The walnut twig beetle is not the first bark beetle to be associated with a species of Geosmithia.[5] The deaths of black walnut trees associated with the walnut twig beetle are not caused by the beetle but instead Geosmithia morbida. The origin of Geosmithia morbida is not known, but experts strongly believe that its emergence is connected to the walnut tree beetle and the Arizona walnut tree, and was not caused by the transfer of the disease from another area but instead by an evolutionary change in a similar species of fungi that inhabited closely to where the beetle was first identified.[2][6] The fungus and beetle have developed a symbiotic relationship in which the fungus allows itself to be eaten by the beetle in return for a ride to the fungi's next host. The walnut twig beetle’s hard shell covers two wings, and because the beetle can fly, Geosmithia morbida is reliant on the walnut twig beetle to be spread across distances, making the fungus entomochoric, or completely dependent upon the walnut twig beetle and only found in habitats with the beetle.[5]

Human prevention of spread[edit]

Human intervention in disturbances related to tree extinction because of infectious disease or invasive wildlife has historically been costly and therefore limited at best. Pruning a tree is one way humans combat fungi spread by bark beetles, and has been the reported course of action to take when dealing with similar fungi such as the Dutch elm disease.[7] Bark beetles usually feast on limbs no greater than 10 centimetres (3.9 inches) in diameter, spreading Dutch elm disease to a place that is still manageable to prune.[1] However, the walnut twig beetle is not limited to attacking the limbs. Because the beetle can attack the trunk, pruning is rendered useless. In 2010 an outbreak of both Geosmithia morbida and the walnut twig beetle was identified in the community of Knoxville, Tennessee, threatening over 27 million black walnuts in Tennessee alone.[8] The establishment of quarantine in the area was enacted, denoting a most drastic need to stop the spread of the disease.[8] Since then several other states have enacted an exterior state quarantine in order to stop the spread of these pests into their states.[8] Currently the most successful cure for Geosmithia morbida is the insertion of sterile agar into the site of the infection.[2] However, since the magnitude of the number of holes in one tree bored by the walnut tree beetle is so great, this method does not seem to be an effective solution either. Community officials claim that the best thing people can do is not transport firewood, limiting the human spread of the disease.[8]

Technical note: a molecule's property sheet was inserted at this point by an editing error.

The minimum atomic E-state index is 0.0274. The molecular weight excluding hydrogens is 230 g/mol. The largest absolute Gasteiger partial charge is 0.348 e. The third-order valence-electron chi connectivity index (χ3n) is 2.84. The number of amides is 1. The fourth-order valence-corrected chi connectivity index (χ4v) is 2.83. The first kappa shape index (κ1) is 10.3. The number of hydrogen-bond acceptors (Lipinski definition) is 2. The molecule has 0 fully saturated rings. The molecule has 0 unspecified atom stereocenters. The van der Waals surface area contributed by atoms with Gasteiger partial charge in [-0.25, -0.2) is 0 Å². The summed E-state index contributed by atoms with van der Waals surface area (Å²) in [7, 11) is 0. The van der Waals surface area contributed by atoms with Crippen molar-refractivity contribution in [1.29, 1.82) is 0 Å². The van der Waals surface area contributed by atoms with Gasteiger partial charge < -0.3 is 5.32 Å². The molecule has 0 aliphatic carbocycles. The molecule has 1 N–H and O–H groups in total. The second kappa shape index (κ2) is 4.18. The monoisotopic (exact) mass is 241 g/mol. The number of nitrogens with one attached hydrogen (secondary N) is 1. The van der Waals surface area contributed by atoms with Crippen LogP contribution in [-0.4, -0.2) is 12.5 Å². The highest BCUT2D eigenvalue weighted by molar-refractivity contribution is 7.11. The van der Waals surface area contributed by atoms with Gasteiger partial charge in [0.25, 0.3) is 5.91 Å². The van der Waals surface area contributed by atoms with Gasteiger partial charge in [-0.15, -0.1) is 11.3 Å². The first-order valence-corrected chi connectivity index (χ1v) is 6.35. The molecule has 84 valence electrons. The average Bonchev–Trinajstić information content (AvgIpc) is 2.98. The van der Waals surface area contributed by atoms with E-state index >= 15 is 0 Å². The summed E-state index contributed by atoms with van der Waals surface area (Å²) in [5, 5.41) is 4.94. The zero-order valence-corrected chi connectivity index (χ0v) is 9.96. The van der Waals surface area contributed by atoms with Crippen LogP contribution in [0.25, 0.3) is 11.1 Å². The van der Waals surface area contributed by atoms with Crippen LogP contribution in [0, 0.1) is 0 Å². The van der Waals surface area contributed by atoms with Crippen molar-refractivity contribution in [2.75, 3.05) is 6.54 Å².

References[edit]

  1. ^ a b c d e f g h Freeland, E.; Kolarik, M.; Utley, C.; et al. (March 2011). "Geosmithia morbida sp. nov., a new phytopathogenic species living in symbiosis with the walnut twig beetle (Pityophthorus juglandis) on Juglans in USA". Mycologia. 103 (2): 325–332. PMID 20943528. doi:10.3852/10-124. 
  2. ^ a b c Utley, C (Spring 2013). "The Biology of Geosmithia morbida and Susceptibility of Walnut and Hickory Species to Thousand Cankers Disease" (PDF). Colorado State University, Department of Bioagricultural Sciences and Pest Management. Retrieved October 16, 2013. 
  3. ^ a b c d Alexander, K.; Cranshaw, W.; Leatherman, D.; Tisserat, N; Utley, C. (2009). "Black walnut mortality in Colorado caused by the walnut twig beetle and thousand cankers disease". Plant Health Progress. 
  4. ^ Aukema, B.; Bentz B.; Carroll A.; Hicke J.; Raffa K.; Romme W.; Turner M (2008). "Cross-scale Drivers of Natural Disturbances Prone to Anthropogenic Amplification: The Dynamics of Bark Beetle Erruptions". BioScience. 58 (6): 501–507. doi:10.1641/b580607. 
  5. ^ a b Hulcr Vol. 55, No. 1, pp. 65-80, January 2008., J.; Kolařík M.; Kubátová A.; Pažoutová S. (January 2008). "Geosmithia Fungi Are Highly Diverse and Consistent Bark Beetle Associates: Evidence from Their Community Structure in Temperate Europe". Microbial Ecology. 55 (1): 65–80. doi:10.1007/s00248-007-9251-0. 
  6. ^ Eshenaur, B.; Hartman J. "Dutch Elm Disease" (PDF). Dept. of Agriculture, Kentucky State University. Retrieved October 3, 2013. 
  7. ^ Westen, L. (July–September 2005). "History and Current Trends in the Use of Allelopathy for Weed Management.". Hortechnology. Department of Horticulture, Cornell University. 15: 529–534. 
  8. ^ a b c d Simmons, M. "Thousand Cankers Disease Hits ET". Knoxville News Sentinel. Retrieved October 1, 2013.